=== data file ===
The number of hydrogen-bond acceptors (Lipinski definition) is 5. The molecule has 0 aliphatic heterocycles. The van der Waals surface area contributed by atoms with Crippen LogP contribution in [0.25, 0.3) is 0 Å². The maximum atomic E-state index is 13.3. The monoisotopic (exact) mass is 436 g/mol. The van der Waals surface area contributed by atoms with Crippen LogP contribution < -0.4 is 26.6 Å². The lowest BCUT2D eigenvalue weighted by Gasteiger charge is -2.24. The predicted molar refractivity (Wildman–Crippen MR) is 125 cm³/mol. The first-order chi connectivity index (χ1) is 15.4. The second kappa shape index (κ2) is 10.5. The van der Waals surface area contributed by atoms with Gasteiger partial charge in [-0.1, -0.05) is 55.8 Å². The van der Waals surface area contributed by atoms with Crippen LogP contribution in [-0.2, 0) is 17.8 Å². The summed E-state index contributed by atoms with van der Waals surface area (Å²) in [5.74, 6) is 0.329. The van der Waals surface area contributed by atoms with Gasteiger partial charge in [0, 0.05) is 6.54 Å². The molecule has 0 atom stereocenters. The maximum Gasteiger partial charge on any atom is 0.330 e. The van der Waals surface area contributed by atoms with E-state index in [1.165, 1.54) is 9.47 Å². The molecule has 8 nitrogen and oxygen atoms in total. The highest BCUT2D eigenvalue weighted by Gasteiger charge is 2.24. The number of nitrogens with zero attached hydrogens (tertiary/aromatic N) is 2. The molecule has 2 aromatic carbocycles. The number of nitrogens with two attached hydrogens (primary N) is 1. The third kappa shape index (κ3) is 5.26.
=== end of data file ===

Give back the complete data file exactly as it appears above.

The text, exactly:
The number of hydrogen-bond acceptors (Lipinski definition) is 5. The molecule has 0 aliphatic heterocycles. The van der Waals surface area contributed by atoms with Crippen LogP contribution in [0.25, 0.3) is 0 Å². The maximum atomic E-state index is 13.3. The monoisotopic (exact) mass is 436 g/mol. The van der Waals surface area contributed by atoms with Crippen LogP contribution < -0.4 is 26.6 Å². The lowest BCUT2D eigenvalue weighted by Gasteiger charge is -2.24. The predicted molar refractivity (Wildman–Crippen MR) is 125 cm³/mol. The first-order chi connectivity index (χ1) is 15.4. The second kappa shape index (κ2) is 10.5. The van der Waals surface area contributed by atoms with Gasteiger partial charge in [-0.1, -0.05) is 55.8 Å². The van der Waals surface area contributed by atoms with Crippen LogP contribution in [-0.2, 0) is 17.8 Å². The summed E-state index contributed by atoms with van der Waals surface area (Å²) in [5.74, 6) is 0.329. The van der Waals surface area contributed by atoms with Gasteiger partial charge in [0, 0.05) is 6.54 Å². The molecule has 0 atom stereocenters. The maximum Gasteiger partial charge on any atom is 0.330 e. The van der Waals surface area contributed by atoms with E-state index in [1.165, 1.54) is 9.47 Å². The molecule has 8 nitrogen and oxygen atoms in total. The highest BCUT2D eigenvalue weighted by Gasteiger charge is 2.24. The number of nitrogens with zero attached hydrogens (tertiary/aromatic N) is 2. The molecule has 2 aromatic carbocycles. The number of nitrogens with two attached hydrogens (primary N) is 1. The third kappa shape index (κ3) is 5.26.